Assembling Self

Thursday, August 19, 2010

The much dreaded adoptee birthday

How do you really explain to people in the "nonadopted" world what your birthday as an adoptee truly means?  That it is probably the one day a year you dread more than any other because it is the most gut wrenching emotional day you share with your first mother.  Especially since twelve years ago I was given one of the best birthday gifts an adoptee could hope for, acknowledgement that your birthday was not forgotten and instead, you were remembered.

August 24, 1999 a date I will never forget I received via the court a 40th birthday card.  From the prior non-id letter exchange I had told her all about myself part of which is that I collect shells, baskets, love to garden and to write, and my favorite color was green the color of "our" eyes.  She had found a green Hallmark card with a basket filled with ivy, shells, with a pen and a pencil on it. I wonder how long it took her to search to find that card, the obvious time she must have spent, and how symbolic it was.  She was "listening" to what I had said and then signed it "Love, your Birthmother".  I remember holding the card in my hands knowing her hands had touched it.  I didn't want to let it go.  Little did I know this would be the last contact I would have from her.

It's gotten better over the years I am in good company in the adoption community.  I know now I am not alone in how I feel and that validation is worth millions in alcohol and or therapy.  I know that what I want and need to fill my life is not something I can "get over", "forget", or see as anything other than a tragedy that is the separation from my first mother.  That primal wound thing that will never go away that so many of us have to deal with year after year.

I've done my best in adoption educating and reform to get people to see that adoption is NOT all about creating a happy and loving family, it FIRST destroys one.  That's how I feel on my birthday destroyed and devastated for what could have been for a mother that wanted to keep her child but society and her family at her young age of 17 offered her no options other than to be hidden away and forced to relinquish her own flesh and blood.  Happy Birthday?  I think NOT.

My adoptive parent never remember my birthday and continually forget. They can't help it this day holds no real meaning for them they didn't know me until I was two weeks old.  My first parents won't acknowledge me let alone the day I was born.  How can you celebrate this type of pain?  Why would anyone want to?

I pray someday my first mother can come forward and break free from the secrets and stories that hide my existence.  I want to know my siblings.  I want and NEED to know the faces and names from where I came.  I want that for my children too.  I hope this all makes sense it so hard to type through tears.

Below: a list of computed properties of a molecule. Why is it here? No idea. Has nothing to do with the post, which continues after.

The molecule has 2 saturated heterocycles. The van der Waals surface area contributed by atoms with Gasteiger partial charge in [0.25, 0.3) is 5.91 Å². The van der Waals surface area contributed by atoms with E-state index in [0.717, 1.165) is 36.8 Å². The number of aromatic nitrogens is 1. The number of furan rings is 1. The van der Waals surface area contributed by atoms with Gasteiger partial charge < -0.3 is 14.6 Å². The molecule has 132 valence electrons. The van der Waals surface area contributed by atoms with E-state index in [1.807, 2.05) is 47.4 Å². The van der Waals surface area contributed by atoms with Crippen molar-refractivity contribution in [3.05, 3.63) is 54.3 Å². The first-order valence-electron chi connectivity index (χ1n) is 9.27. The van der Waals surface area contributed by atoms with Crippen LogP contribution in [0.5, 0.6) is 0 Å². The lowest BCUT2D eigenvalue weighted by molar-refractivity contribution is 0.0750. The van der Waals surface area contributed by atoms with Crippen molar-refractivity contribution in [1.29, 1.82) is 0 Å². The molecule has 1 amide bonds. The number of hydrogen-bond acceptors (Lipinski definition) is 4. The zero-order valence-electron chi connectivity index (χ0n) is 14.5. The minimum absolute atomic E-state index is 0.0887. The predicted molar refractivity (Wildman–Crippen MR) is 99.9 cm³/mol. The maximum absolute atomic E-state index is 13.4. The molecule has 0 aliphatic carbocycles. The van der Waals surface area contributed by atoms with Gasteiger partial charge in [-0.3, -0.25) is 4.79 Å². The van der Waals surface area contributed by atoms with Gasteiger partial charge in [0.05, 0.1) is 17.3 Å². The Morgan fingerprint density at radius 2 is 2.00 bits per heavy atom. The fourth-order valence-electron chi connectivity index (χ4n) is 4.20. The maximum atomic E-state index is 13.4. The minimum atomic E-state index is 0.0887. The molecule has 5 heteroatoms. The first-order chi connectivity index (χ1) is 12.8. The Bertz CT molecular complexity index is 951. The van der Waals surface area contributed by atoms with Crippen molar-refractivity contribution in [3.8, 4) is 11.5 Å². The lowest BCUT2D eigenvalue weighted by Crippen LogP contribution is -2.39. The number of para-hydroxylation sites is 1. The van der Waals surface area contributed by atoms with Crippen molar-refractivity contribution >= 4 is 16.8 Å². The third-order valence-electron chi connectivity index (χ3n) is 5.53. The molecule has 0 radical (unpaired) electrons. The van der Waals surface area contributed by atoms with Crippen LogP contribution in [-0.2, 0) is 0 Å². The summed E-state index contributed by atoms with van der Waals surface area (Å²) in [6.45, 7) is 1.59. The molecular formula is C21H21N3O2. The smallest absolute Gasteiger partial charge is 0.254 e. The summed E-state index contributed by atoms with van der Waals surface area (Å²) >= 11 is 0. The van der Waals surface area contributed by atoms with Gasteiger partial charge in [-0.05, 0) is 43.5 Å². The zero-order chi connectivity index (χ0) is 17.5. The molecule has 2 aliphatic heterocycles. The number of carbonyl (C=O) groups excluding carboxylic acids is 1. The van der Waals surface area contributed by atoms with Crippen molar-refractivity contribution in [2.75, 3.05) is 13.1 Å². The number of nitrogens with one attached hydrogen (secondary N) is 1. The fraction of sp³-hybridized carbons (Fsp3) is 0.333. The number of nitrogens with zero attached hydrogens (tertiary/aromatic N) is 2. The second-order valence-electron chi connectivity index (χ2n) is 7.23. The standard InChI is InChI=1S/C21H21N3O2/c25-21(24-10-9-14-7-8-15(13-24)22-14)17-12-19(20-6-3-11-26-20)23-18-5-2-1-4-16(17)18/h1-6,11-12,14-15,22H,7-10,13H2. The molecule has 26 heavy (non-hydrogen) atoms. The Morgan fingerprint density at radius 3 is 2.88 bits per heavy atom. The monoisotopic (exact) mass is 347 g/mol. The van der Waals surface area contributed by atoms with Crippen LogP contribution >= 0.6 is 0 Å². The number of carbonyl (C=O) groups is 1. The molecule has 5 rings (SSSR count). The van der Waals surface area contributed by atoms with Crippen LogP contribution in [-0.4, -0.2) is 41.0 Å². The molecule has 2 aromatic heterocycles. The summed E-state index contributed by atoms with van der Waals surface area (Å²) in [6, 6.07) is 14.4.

So, I'll repost this poem I wrote about ten years ago.  I still holds true to this day.  It probably always will.

Unhappy Birthday

There were no birth announcements.
No cigars were handed out.
No newborn baby pictures.
No parent's joyous shouts.
No counting toes and fingers.
No comparing eyes and chins.
No nursery decorated.
No proud grandparent grins.
Instead the day that I was born,
a mother silently wept.
While in a room close to her,
her newborn daughter slept.
So close we were together.
So far we're now apart.
Two lives were separated.
A love doomed from the start.
And so each year since I was born,
this day has been the same.
No one can know the sadness.
No one can know the pain.
No candles ever bright enough
to light my darkened soul.
No happy birthday party.
No heart that can be whole.


  1. Karen, your poem brought me to tears. I understand the birthday pain from the other side as a first mother crying every year on my daughter's birthday. My blog post yesterday was about this. Some people didn't understand why after so many years it still hurt. You know...., I know... it's not something you get over, you just learn to cope. I hope for both of you that you and your mother can one day come together. ((((hug)))

  2. Tough call for us all and hope you get through the day better each year.

  3. Oh...too sad. Your post brought me to tears too...even before I got to the poem. Oddly enough, from this side of the fence I used to vainly hope that my daughter, after I found her, would remember my birthday. But she had not grown up with me, and there was nothing to remind her back in the state she was living. But of course that does not compare to the sense of abandonment that you must feel on your birthday.

    The cross you have to bear seems so unfair; and I am sorry.

    Lorraine from
    First Mother Forum

  4. It's so unfair to all of us. At least now I can bear the cross better not easily but knowing that what I can do out of my pain is work to change this horrible system called closed records adoption. Thanks means alot.

  5. Very good post, Karen. Keep up the good work. And I'm right there with you in the pain department.